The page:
For example, Booking.com regards it as a “special bonus that customers have just unlocked”, while popup smart uses it as a seasonal game.
Suggested popup tools:
Enable social login
Social login uses customers’ personal data saved in their social networks, thus, enables them to checkout fast without having to fill in the lengthy registration information.
Thus, people are more likely to sign up with social login, and store owners can collect more relevant data, not just email address but also name, or even gender, age & location.
Suggested tools for social login
Step 2: Group Segmentation
Once you’ve got an email list already, it’s time to divide them into groups so you can send highly-targeted emails to each of them.
How to segment depends on your business and the product you offer. Basically, these are the most common segmentation options.
- Based on gender
- Based on location & time zone
- Based on customers’ journey & customer loyalty
Let’s get down to each of them.
Group segmentation 1: Based on gender
If your products are gender-specific (i.e you’re from a fashion brand), you may want to design your marketing email so that it appeals to each sex group separately.
Example 12: Gender-personalized emails – Adidas
It would be kind of odd to send a newsletter featuring many men’s clothing to a lady, wouldn’t it?
Group segmentation 2: Based on location & time zone
Emails should be spent when your customers have enough leisure time to open and consider your offers. Thus, it would not be effective to send emails during busy office hours or late at night.
If your customers are all around the world, dividing them into different timezone groups & scheduling respective sending times helps avoid wrong timing and ensure a better open rate.
Example 13: Country-specific email images – Campaign Monitor
Campaign Monitor personalized images in their marketing emails following different recipients’ locations. As a result, they reported a 29% increase in click-through rate compared to a general email campaign of the same content.
Example 14: Product recommendation with weather concerns – Marine Layer
Marine Layer uses customers’ location data to send product recommendations that fit their weather conditions.
Group segmentation 3: Based on customer’s journey and loyalty
The customer journey (or the marketing funnel) reflects the engagement level of customers with your brand starting from first-time visitors, consider-to-buy to frequent buyers & loyal brand advocates.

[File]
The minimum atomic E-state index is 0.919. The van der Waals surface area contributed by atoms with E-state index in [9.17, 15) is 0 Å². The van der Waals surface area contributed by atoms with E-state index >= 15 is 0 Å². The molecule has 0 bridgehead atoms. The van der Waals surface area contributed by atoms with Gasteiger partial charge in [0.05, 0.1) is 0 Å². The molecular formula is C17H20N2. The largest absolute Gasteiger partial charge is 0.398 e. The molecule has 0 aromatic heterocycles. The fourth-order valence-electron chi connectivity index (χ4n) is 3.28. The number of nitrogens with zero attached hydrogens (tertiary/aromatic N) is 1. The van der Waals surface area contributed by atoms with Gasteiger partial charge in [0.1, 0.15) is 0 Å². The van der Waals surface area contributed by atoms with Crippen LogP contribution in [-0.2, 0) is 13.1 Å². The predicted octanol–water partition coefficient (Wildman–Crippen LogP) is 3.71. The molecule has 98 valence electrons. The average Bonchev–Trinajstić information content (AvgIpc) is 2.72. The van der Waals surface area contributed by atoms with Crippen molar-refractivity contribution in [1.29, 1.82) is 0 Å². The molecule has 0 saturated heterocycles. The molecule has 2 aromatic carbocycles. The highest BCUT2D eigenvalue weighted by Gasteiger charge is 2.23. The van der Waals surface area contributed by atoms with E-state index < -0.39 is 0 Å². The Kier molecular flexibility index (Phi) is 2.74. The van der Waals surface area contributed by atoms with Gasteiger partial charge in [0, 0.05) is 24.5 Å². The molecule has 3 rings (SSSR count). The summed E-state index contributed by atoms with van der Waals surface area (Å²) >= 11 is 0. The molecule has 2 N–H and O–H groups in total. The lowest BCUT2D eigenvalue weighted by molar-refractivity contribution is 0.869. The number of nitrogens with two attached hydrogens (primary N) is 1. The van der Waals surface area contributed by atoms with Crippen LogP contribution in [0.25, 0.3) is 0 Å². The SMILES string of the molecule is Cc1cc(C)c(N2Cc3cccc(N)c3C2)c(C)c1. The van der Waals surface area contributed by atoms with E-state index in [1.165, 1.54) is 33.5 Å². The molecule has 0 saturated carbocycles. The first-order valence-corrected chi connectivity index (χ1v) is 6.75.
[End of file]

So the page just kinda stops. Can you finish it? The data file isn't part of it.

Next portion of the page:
Sending emails matching customers’ levels in the buyer journey can increase engagement rates, nurture their relationships with your brand and turn them into loyal fans.
Example 15: First-time buyers discount – Michaels
Welcome discounts emails often follow the welcome discounts popups after your potential customers fill in the form. This acts as a warm greeting as well as motivates them to make the first purchase fast.
Example 16: Abandoned cart reminder – Various merchants
Send products in the abandoned cart for visitors who leave your site before checking out to remind them of the products and trigger buying action again.
Example 17: Heat-up emails for inactive customers – Virgin
In a busy world we are living in, brands can be forgotten easily. A heat-up emails help re-engage with your inactive customers and invites them back to your buyer journey again.
Example 18: “Happy birthday” offers based on customers’ loyalty tiers – Converse
A “Happy birthday” email reminds your customers how you value them while encouraging them to buy something as a gift for themselves.
Step 3: Create highly-personalized eCommerce email content
It’s time to use all your creativity, design and copywriting skills to create contents that speak to your customers. Always think of who you are writing for & what they need while writing.
Here are two tips to make it easier
Include your recipient’s name in email subject lines
Mentioning your recipients’ names in email subject lines creates an initial impression and makes your email more friendly. For your reference, personalized email subject lines increase the open rate by 22%.
Example 19: Personalized Recipients’ Name – Netflix
Use conversational language
Conversational language can grasp more attention and connect with your customers’ emotions better.
Example 20: Conversational copywriting – Sephora
The bold text “Hurry” creates a sense of urgency and curiosity, while Sephora’s complimenting tone makes the email content more friendly and likable.
Example 21: Entertaining photo – Black Milk
If you pursue a friendly & homey image for your brands, using a funny and entertaining photo like BlackMill is a great idea.
Suggested personalized eCommerce email tools:
Retarget customers on social channels
Retarget marketing is showing ads contents to users who have interacted with your brand online before. In this case, you aim at users who have visited your eCommerce website and use their on-site behaviors to create personalized ads contents.
Notable social networks like Facebook, Google, or Twitter can track your visitors’ behaviors (i.e which products they view, if they have purchased, their abandoned cart), and distribute ad content on their platform.
This, as a result, helps create highly-personalized ads for great engagement & a better click-through rate.
Furthermore, eCommerce remarketing lets you reach customers who are already accustomed to your brands, thus, more likely to purchase.
Similar to email marketing, you can use remarketing ads to cross-sell, recover abandoned carts, re-engage with your past buyers/inactive members and more.
For on-site & email marketing, your targeted customers have to at least view your site or open your emails for the content to be shown.
On the other hand, social media displays your ads on your customers’ feeds while they are passively scrolling posts. This gives you more chances for impressions.